University of Florida Bans Professors From Testifying Against State Voting Law

According to the documents filed by plaintiffs, the University of Florida prohibited three of its professors testifying in court as experts witnesses in a case challenging an existing Florida voter law.

S.B. The law in question, S.B. S.B. 90 imposed new limits on the use of ballot drop boxes and voting by mail. Florida Gov. The bill was signed into law by Ron DeSantis in May. A group of voting rights activists sued Ron DeSantis to stop it in May. They claimed that the bill violated the Voting Right Act and would be disproportionately harmful to people of color.

The plaintiffs requested the testimony of three University of Florida professors: Michael McDonald, Sharon Austin and Daniel Smith. They are experts in voting law and behavior. But, the university refused to grant the requests of the plaintiffs, stating that the University of Florida had “outside activities that could pose a conflicts of interest for the executive branch of State of Florida create an issue.” UF, as a university that is publicly funded, has First Amendment obligations for its students and faculty. It denial was news to the professors—in fact, as The New York TimesAccording to reports, Smith “testified previously with permission from the University of Florida in two voting rights cases against Florida’s Republican government in 2018”.

In a joint statement issued over the weekend by UF President Kent Fuchs (provost Joe Glover), they affirmed the university’s commitment academic freedom and freedom to speech. The statement also announced that a task force was to be appointed to examine the university’s policy regarding conflicts of interests for consistency and fidelity. It further clarified that professors are allowed to testify pro bono at their own pace without the use of university resources.

But, McDonald’s is a good example of this. tweetedThis week we had “Our Compensation” not mentioned in the university’s initial disapproval.”Smith declined ReasonFuchs’ request for comment, inciting potential litigation. Fuchs was provided with a statement. ReasonPaul Donnelly and David O’Neill are the lawyers representing these professors. They claim that prohibiting Professors from giving standard expert evidence and instead allowing pro-bono testimony undermines their credibility, which chills their speech.

Smith’s C.V. can be found on the school website. It lists many pages detailing his experience as an expert witness, consultant or lead author on behalf of plaintiffs. Only three of the cases in which he has appeared pro bono are his. Jennifer Garrett is a media strategist at the American Civil Liberties Union of Florida, one of Smith’s C.V. references. There is a reason Smith received compensation for his efforts with the company.

Theoretically, it’s possible for any government agency to restrain the expressions of its employees. National ReviewDan McLaughlin, a spokesman for UC Berkeley’s academics writes that although they aren’t bound by any code of ethics nor a duty to loyalty to employers, they still work as state employees and should not have the right to “use the imprimatur of being state-university faculty professors to argue against the state in front of a judge or jury.”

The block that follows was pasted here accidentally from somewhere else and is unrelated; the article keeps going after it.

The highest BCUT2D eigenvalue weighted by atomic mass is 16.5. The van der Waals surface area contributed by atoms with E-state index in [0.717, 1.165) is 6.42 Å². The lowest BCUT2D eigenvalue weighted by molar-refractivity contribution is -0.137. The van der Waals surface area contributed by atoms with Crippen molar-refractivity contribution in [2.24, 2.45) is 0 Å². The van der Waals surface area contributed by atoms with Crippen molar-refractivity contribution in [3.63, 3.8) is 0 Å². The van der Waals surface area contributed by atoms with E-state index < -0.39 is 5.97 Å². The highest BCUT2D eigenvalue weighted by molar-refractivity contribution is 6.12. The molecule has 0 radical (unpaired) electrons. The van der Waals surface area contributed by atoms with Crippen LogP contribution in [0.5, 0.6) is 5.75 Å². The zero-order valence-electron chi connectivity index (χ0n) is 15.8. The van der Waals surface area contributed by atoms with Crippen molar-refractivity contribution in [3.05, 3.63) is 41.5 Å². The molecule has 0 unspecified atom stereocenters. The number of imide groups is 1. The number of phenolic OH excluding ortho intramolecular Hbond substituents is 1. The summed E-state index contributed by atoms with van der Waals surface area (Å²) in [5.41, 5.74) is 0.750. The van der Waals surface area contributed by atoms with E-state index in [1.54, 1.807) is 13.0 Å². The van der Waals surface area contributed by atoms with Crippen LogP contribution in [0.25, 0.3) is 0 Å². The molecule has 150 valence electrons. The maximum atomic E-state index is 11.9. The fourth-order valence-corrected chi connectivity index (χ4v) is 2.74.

The Supreme Court however ruled in the following letter from the Foundation for Individual Rights in Education. Lane v. Franks 2014: “Truthful testimony taken under oath in the absence of an employee’s normal duties is speech to be considered a citizen. This applies only to First Amendment cases. FIRE released the following statement in a release: “It does not matter if professors receive a salary for their labor or if they are provided pro bono. They are entitled to testify.

A fourth professor from UF came forward Tuesday to claim that he was prevented by the university from giving expert testimony. According to The Chronicle of Higher EducationJeffrey Goldhagen (a Jacksonville-based professor of pediatrics) was invited to give expert testimony in a variety of DeSantis case regarding the mask mandate ban. Despite Goldhagen’s assurances not to expect payment, and the fact that he was participating in the case as a private citizen rather than as a UF faculty, Goldhagen’s request were denied. This is because “UF” is an extension to the state and a state agency. Any litigation that is against the state will be detrimental to UF.

Criticians of UF’s actions blame the DeSantis government, pointing to the fact that Morteza Hosseini is a DeSantis advisor. DeSantis office denied involvement in UF’s decision. It’s not clear how the professors who testify on state policies in their areas of expertise might be considered “adverse”. [the]”Interests” to the university, except that the university was afraid of some form of retaliation by the DeSantis administration.

Although it remains to be determined if the school’s policy violates the Constitution, at least the fact that it does not undermine free speech on colleges campuses is something to consider. Aaron Terr from FIRE wrote to Fuchs in a letter that the idea that a government agent such as UF might suppress truthful testimony at court due to a general concern about whether the testimony would be ‘adverse to the government’s interest is totally contrary to the First Amendment. This could also make it difficult to administer justice.